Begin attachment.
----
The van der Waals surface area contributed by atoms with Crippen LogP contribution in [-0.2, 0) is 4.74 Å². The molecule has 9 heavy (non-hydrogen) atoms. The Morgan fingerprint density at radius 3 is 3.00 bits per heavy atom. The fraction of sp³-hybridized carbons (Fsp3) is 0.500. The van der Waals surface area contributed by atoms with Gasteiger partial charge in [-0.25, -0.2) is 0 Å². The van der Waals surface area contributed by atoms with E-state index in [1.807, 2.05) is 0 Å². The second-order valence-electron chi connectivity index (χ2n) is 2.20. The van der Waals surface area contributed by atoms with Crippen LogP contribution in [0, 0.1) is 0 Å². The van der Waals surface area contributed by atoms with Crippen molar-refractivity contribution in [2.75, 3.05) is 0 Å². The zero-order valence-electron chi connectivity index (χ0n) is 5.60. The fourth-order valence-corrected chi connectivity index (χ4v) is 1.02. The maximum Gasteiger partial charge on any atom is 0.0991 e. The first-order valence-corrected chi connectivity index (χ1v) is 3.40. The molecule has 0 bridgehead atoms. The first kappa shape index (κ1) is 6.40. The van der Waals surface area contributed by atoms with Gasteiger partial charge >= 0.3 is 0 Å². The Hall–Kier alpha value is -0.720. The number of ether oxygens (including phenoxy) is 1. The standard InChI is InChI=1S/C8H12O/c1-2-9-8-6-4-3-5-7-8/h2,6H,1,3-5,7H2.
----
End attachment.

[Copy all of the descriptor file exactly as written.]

The van der Waals surface area contributed by atoms with Crippen LogP contribution in [-0.2, 0) is 4.74 Å². The molecule has 9 heavy (non-hydrogen) atoms. The Morgan fingerprint density at radius 3 is 3.00 bits per heavy atom. The fraction of sp³-hybridized carbons (Fsp3) is 0.500. The van der Waals surface area contributed by atoms with Gasteiger partial charge in [-0.25, -0.2) is 0 Å². The van der Waals surface area contributed by atoms with E-state index in [1.807, 2.05) is 0 Å². The second-order valence-electron chi connectivity index (χ2n) is 2.20. The van der Waals surface area contributed by atoms with Crippen LogP contribution in [0, 0.1) is 0 Å². The van der Waals surface area contributed by atoms with Crippen molar-refractivity contribution in [2.75, 3.05) is 0 Å². The zero-order valence-electron chi connectivity index (χ0n) is 5.60. The fourth-order valence-corrected chi connectivity index (χ4v) is 1.02. The maximum Gasteiger partial charge on any atom is 0.0991 e. The first-order valence-corrected chi connectivity index (χ1v) is 3.40. The molecule has 0 bridgehead atoms. The first kappa shape index (κ1) is 6.40. The van der Waals surface area contributed by atoms with Gasteiger partial charge >= 0.3 is 0 Å². The Hall–Kier alpha value is -0.720. The number of ether oxygens (including phenoxy) is 1. The standard InChI is InChI=1S/C8H12O/c1-2-9-8-6-4-3-5-7-8/h2,6H,1,3-5,7H2.